We recall that a graph pattern Q is considered unsatisfiable if and only if there does not exist a dataset D such that Q(D) is non-empty; i.e., the graph pattern never generates solutions. There is one trivial case of unsatisfiability for UCQs that must be taken into account: when subjects are literals. Specifically, SPARQL allows literal subjects even though they are disallowed in RDF graphs; this was to enable forwards-compatibility with a possible future generalisation of RDF to allow literal subjects, which has not happened as of RDF 1.1. As such, BGPs with any literal subject are unsatisfiable.

Lemma 6.1.

Let Q denote a BGP. Q is unsatisfiable if and only if it contains a literal subject.

Please see Appendix A.1.1 for the proof.

Moving to UCQs, it is not difficult to see that a union is satisfiable if and only if one of its operands is satisfiable, or, equivalently, that it is unsatisfiable if and only if all of its operands are unsatisfiable.

Lemma 6.2.

Let Q=UNION(Q1,,Qn). Q is unsatisfiable if and only if all of Q1,,Qn are unsatisfiable. Further assume that Qk is unsatisfiable and let Q=UNION(Q1,,Qk1,Qk+1,,Qn) denote Q removing the operand Qk. It holds that QQ.

Please see Appendix A.1.2 for the proof.

To deal with CQs of the form SELECTV(Q), where Q is a BGP containing a triple pattern with a literal subject, we simply replace this CQ with an arbitrary but canonical unsatisfiable query Q; for example, Q:=SELECT{?u}({("uns",?u,?u)}). In the case of UCQs, we remove operand BGPs that are unsatisfiable; if all operands are unsatisfiable, we replace the entire UCQ with the canonical query Q. If Q is produced, canonicalisation can stop.

Example 6.4.

Take the CQ: sw-13-sw212871-g019.jpg We replace this with the canonical query: sw-13-sw212871-g020.jpg

Next take the UCQ: sw-13-sw212871-g021.jpg We will rewrite this to sw-13-sw212871-g022.jpg by removing the unsatisfiable operand.

6.1.4.Variable normalisation

The same variable may sometimes occur in multiple query scopes such that replacing an occurrence of the variable in one scope with a fresh variable does not change the query results. We say that such variable occurrences are not correlated. There is one case where this issue may arise in UCQs. We call a variable v a union variable if it occurs in a union Q=UNION(Q1,,Qn) (n>1). An occurrence of v does not correlate with other occurrences of v in different operands of the same union unless v is correlated outside of Q in a query.10 In the particular case of UCQs, occurrences of non-projected union variables in different operands of the union do not correlate.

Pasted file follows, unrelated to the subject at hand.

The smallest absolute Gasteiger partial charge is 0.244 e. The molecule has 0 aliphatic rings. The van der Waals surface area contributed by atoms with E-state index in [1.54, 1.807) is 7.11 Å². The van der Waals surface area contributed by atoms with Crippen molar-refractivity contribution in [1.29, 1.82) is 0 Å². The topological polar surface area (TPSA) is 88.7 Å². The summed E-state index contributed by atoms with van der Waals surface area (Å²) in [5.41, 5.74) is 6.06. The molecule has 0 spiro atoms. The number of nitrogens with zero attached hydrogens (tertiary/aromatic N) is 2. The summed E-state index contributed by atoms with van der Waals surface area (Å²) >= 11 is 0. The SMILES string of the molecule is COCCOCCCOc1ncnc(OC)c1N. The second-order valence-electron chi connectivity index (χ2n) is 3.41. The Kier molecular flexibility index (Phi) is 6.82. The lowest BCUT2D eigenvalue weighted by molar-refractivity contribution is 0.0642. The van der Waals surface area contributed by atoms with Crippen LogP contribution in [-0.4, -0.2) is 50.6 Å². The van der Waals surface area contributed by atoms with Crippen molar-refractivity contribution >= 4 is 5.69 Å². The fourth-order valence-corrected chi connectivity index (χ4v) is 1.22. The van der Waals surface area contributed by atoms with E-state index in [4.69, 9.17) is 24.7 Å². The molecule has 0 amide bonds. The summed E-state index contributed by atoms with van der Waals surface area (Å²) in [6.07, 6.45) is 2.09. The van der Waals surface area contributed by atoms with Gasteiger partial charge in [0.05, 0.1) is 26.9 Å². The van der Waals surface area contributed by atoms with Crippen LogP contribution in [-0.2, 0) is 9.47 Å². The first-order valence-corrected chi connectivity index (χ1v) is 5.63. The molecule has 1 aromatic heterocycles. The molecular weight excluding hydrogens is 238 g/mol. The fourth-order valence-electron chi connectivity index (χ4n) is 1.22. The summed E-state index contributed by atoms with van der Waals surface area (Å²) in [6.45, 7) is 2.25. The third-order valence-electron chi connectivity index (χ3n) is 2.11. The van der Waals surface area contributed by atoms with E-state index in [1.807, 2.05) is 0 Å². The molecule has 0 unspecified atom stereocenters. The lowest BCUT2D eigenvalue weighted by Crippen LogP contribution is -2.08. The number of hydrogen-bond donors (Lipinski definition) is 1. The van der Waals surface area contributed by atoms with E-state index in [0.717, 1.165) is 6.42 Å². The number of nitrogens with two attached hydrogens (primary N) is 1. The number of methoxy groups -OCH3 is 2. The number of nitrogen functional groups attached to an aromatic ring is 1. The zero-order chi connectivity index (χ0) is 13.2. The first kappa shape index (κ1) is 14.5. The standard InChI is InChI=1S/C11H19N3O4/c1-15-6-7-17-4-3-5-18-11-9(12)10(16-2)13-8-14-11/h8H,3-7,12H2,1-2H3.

Lemma 6.3.

Let Q=SELECTV(UNION(Q1,,Qn)) denote a UCQ. Let λ1,,λn denote variable-to-variable mappings such that for 1in, λi:VV where dom(λi)=varsQiV, and, for all vdom(λi), it holds that λi(v)varsQ and there does not exist λj (1i<jn) and vdom(λj) such that λi(v)=λj(v). In other words, each variable-to-variable mapping rewrites each non-projected variable of each union operand to a fresh variable. Then the following equivalence holds:

SELECTV(UNION(Q1,,Qn))SELECTV(UNION(λ1(Q1),,λn(Qn)))

Please see Appendix A.1.3 for the proof.

These non-correlated variables give rise to non-trivial equivalences based on the “false” correspondences between variables with the same name that have no effect on each other. We address such cases by differentiating union variables that appear in multiple operands of the union but not outside the union.

Example 6.5.

We take the output of Example 6.3: sw-13-sw212871-g023.jpg The variable ?z correlates across both operands because both occurrences correlate with the same external appearance of ?z in the SELECT clause. Conversely, the variables ?w, ?x and ?y do not correlate across both operands of the union as they do not correlate with external occurrences of the same variable. Hence we differentiate ?w, ?x and ?y in both operands: sw-13-sw212871-g024.jpg The resulting query is equivalent to the original query, but avoids “false correspondences” of variables.

Next we apply a simple rule to remove variables that are always unbound in projections. Left unattended, such variables could otherwise constitute a trivial counterexample for the completeness of canonicalisation. We recall from Section 3.9 the notation pvars(Q) to denote the possible variables of a graph pattern, i.e., the variables that are bound to some RDF term in some solution of Q over some dataset D.

Lemma 6.4.

Let Q be a graph pattern, let V be a set of variables, and let V be a set of variables such that pvars(Q)V=. It holds that:

SELECTV(Q)SELECTVV(Q)

Please see Appendix A.1.4 for the proof.